This calcium isotope biomarker is based on natural, biologically induced variations. These variations are a result of the 6 naturally occurring calcium isotopes (40Ca, 42Ca, 43Ca, 44Ca, 46Ca, and 48Ca) reacting at different rates depending on their mass [29]. In general, isotopic selectivity can occur in all elements with multiple stable isotopes, and has been measured in light elements such as hydrogen, oxygen, carbon, and nitrogen for many decades. These variations arise because the vibrational frequencies of any chemical bonds are a function of the masses of the constituent nuclides. As a result, more energy is required to break bonds formed from heavy isotopes than for the same bond with a lighter isotope. In chemical reactions that do attain equilibrium (which are rare in biology), heavier isotopes are preferentially concentrated in the strongest chemical bonding environments. In chemical reactions that do not attain equilibrium (e.g., kinetic reactions), the bonds incorporating lighter isotopes usually react more quickly than those incorporating heavier isotopes. Kinetic processes like diffusion, evaporation, and precipitation, preferentially select lighter isotopes because they move faster than heavy isotopes [30,31]. In soft tissue (e.g., blood, urine), variations in the calcium isotope composition exist because bone formation depletes soft tissue of lighter calcium isotopes most likely as a result of isotope selectivity during osteoblast-induced calcium precipitation. Bone resorption releases that isotopically light calcium back into soft tissue. Therefore, when bone is being resorbed, as Nutrients 2012, 4 2050 is the case during bed rest, the urinary calcium isotope abundance shifts toward lighter values (i.e., −δ44/42Ca; more 42Ca and less 44Ca relative to baseline). Applying this technique to a bed rest study, it was shown that the calcium isotope ratio shifted in a direction consistent with bone loss after just 7 days of bed rest, long before detectable changes in bone density occur. Consistent with this interpretation, the calcium isotope variation accompanied changes observed in N-telopeptide, while bone-specific alkaline phosphatase, a bone-formation biomarker, was unchanged (Figure 1) [27].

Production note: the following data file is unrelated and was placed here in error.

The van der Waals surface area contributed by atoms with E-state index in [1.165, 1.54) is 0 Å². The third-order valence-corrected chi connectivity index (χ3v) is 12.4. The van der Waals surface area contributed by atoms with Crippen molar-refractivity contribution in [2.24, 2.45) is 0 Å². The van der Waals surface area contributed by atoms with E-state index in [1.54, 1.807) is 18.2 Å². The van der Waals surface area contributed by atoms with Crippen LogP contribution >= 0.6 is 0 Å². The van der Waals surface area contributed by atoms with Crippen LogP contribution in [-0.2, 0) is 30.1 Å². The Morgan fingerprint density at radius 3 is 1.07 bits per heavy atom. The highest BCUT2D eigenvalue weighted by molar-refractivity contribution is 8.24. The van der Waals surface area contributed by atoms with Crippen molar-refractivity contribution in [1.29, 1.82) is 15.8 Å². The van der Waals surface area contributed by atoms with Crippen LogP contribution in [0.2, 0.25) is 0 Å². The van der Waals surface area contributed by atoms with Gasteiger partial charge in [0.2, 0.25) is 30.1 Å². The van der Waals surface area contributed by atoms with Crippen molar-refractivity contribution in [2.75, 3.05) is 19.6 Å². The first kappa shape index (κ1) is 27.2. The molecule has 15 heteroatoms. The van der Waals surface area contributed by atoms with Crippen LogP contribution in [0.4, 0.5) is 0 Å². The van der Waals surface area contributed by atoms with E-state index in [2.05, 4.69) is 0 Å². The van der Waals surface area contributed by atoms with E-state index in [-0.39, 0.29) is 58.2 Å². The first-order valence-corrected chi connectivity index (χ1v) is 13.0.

Figure 1. Variations in bone biochemical markers N-telopeptide (NTX, top panel) and bone-specific alkaline phosphatase (BSAP, middle panel), along with calcium isotopes (bottom panel), during and after bed rest (days 0 to 40).